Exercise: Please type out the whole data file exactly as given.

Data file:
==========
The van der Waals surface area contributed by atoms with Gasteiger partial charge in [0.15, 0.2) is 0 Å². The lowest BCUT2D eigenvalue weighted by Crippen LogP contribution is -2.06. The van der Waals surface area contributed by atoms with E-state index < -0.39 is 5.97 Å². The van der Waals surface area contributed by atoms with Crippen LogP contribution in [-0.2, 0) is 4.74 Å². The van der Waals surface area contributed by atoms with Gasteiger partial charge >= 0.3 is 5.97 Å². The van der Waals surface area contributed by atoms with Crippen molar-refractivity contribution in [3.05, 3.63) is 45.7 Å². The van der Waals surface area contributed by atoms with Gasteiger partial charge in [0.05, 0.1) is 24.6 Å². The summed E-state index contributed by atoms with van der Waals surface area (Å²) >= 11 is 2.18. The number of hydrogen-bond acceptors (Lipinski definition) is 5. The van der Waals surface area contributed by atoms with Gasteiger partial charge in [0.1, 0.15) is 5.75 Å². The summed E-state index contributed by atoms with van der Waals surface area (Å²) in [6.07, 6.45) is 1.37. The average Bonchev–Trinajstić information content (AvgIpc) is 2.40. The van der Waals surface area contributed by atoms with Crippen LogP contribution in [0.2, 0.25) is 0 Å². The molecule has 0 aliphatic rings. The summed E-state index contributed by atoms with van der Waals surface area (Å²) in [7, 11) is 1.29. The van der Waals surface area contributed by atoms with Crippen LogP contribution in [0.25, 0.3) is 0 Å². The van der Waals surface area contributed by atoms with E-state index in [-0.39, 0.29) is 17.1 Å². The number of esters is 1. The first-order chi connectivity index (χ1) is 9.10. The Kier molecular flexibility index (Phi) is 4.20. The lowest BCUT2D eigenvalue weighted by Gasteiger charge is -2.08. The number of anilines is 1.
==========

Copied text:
The van der Waals surface area contributed by atoms with Gasteiger partial charge in [0.15, 0.2) is 0 Å². The lowest BCUT2D eigenvalue weighted by Crippen LogP contribution is -2.06. The van der Waals surface area contributed by atoms with E-state index < -0.39 is 5.97 Å². The van der Waals surface area contributed by atoms with Crippen LogP contribution in [-0.2, 0) is 4.74 Å². The van der Waals surface area contributed by atoms with Gasteiger partial charge >= 0.3 is 5.97 Å². The van der Waals surface area contributed by atoms with Crippen molar-refractivity contribution in [3.05, 3.63) is 45.7 Å². The van der Waals surface area contributed by atoms with Gasteiger partial charge in [0.05, 0.1) is 24.6 Å². The summed E-state index contributed by atoms with van der Waals surface area (Å²) >= 11 is 2.18. The number of hydrogen-bond acceptors (Lipinski definition) is 5. The van der Waals surface area contributed by atoms with Gasteiger partial charge in [0.1, 0.15) is 5.75 Å². The summed E-state index contributed by atoms with van der Waals surface area (Å²) in [6.07, 6.45) is 1.37. The average Bonchev–Trinajstić information content (AvgIpc) is 2.40. The van der Waals surface area contributed by atoms with Crippen LogP contribution in [0.2, 0.25) is 0 Å². The molecule has 0 aliphatic rings. The summed E-state index contributed by atoms with van der Waals surface area (Å²) in [7, 11) is 1.29. The van der Waals surface area contributed by atoms with Crippen LogP contribution in [0.25, 0.3) is 0 Å². The van der Waals surface area contributed by atoms with E-state index in [-0.39, 0.29) is 17.1 Å². The number of esters is 1. The first-order chi connectivity index (χ1) is 9.10. The Kier molecular flexibility index (Phi) is 4.20. The lowest BCUT2D eigenvalue weighted by Gasteiger charge is -2.08. The number of anilines is 1.